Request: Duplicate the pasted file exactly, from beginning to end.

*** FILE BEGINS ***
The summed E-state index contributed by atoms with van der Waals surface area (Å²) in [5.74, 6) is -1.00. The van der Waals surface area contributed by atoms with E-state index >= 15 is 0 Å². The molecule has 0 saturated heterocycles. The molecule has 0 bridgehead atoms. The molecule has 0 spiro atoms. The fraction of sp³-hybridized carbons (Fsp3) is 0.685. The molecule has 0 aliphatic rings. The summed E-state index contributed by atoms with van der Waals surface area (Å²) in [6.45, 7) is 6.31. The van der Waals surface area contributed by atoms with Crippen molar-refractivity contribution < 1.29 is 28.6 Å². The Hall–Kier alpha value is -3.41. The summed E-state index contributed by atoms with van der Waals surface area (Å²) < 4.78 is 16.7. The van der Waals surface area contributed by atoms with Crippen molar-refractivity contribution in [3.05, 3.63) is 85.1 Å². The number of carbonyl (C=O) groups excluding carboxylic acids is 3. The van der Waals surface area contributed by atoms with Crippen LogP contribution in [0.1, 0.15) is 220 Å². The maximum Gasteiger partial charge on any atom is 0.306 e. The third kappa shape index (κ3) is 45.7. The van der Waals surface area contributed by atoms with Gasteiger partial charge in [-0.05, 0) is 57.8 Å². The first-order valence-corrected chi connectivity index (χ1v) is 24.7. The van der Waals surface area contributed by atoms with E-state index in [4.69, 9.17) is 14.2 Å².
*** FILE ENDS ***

The summed E-state index contributed by atoms with van der Waals surface area (Å²) in [5.74, 6) is -1.00. The van der Waals surface area contributed by atoms with E-state index >= 15 is 0 Å². The molecule has 0 saturated heterocycles. The molecule has 0 bridgehead atoms. The molecule has 0 spiro atoms. The fraction of sp³-hybridized carbons (Fsp3) is 0.685. The molecule has 0 aliphatic rings. The summed E-state index contributed by atoms with van der Waals surface area (Å²) in [6.45, 7) is 6.31. The van der Waals surface area contributed by atoms with Crippen molar-refractivity contribution < 1.29 is 28.6 Å². The Hall–Kier alpha value is -3.41. The summed E-state index contributed by atoms with van der Waals surface area (Å²) < 4.78 is 16.7. The van der Waals surface area contributed by atoms with Crippen molar-refractivity contribution in [3.05, 3.63) is 85.1 Å². The number of carbonyl (C=O) groups excluding carboxylic acids is 3. The van der Waals surface area contributed by atoms with Crippen LogP contribution in [0.1, 0.15) is 220 Å². The maximum Gasteiger partial charge on any atom is 0.306 e. The third kappa shape index (κ3) is 45.7. The van der Waals surface area contributed by atoms with Gasteiger partial charge in [-0.05, 0) is 57.8 Å². The first-order valence-corrected chi connectivity index (χ1v) is 24.7. The van der Waals surface area contributed by atoms with E-state index in [4.69, 9.17) is 14.2 Å².